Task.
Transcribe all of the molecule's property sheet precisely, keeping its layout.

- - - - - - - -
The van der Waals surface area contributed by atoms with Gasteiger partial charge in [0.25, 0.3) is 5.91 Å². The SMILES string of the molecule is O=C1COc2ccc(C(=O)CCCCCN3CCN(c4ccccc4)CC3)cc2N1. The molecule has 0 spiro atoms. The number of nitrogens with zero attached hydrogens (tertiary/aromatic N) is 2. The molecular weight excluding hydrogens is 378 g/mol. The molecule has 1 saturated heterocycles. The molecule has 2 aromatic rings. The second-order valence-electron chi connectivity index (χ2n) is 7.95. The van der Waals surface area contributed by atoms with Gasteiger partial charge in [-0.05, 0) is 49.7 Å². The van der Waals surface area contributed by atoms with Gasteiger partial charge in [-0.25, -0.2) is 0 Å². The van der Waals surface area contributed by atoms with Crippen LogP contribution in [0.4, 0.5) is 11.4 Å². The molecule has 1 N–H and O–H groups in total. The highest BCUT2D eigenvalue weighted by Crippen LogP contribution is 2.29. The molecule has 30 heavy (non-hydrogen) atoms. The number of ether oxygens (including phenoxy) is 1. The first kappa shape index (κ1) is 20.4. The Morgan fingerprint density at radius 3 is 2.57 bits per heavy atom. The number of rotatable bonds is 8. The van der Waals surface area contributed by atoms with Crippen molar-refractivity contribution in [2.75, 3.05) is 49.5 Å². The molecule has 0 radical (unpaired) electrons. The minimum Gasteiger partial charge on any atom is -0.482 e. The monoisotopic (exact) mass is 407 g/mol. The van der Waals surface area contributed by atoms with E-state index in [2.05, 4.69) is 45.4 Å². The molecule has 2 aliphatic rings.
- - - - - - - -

The van der Waals surface area contributed by atoms with Gasteiger partial charge in [0.25, 0.3) is 5.91 Å². The SMILES string of the molecule is O=C1COc2ccc(C(=O)CCCCCN3CCN(c4ccccc4)CC3)cc2N1. The molecule has 0 spiro atoms. The number of nitrogens with zero attached hydrogens (tertiary/aromatic N) is 2. The molecular weight excluding hydrogens is 378 g/mol. The molecule has 1 saturated heterocycles. The molecule has 2 aromatic rings. The second-order valence-electron chi connectivity index (χ2n) is 7.95. The van der Waals surface area contributed by atoms with Gasteiger partial charge in [-0.05, 0) is 49.7 Å². The van der Waals surface area contributed by atoms with Gasteiger partial charge in [-0.25, -0.2) is 0 Å². The van der Waals surface area contributed by atoms with Crippen LogP contribution in [0.4, 0.5) is 11.4 Å². The molecule has 1 N–H and O–H groups in total. The highest BCUT2D eigenvalue weighted by Crippen LogP contribution is 2.29. The molecule has 30 heavy (non-hydrogen) atoms. The number of ether oxygens (including phenoxy) is 1. The first kappa shape index (κ1) is 20.4. The Morgan fingerprint density at radius 3 is 2.57 bits per heavy atom. The number of rotatable bonds is 8. The van der Waals surface area contributed by atoms with Crippen molar-refractivity contribution in [2.75, 3.05) is 49.5 Å². The molecule has 0 radical (unpaired) electrons. The minimum Gasteiger partial charge on any atom is -0.482 e. The monoisotopic (exact) mass is 407 g/mol. The van der Waals surface area contributed by atoms with E-state index in [2.05, 4.69) is 45.4 Å². The molecule has 2 aliphatic rings.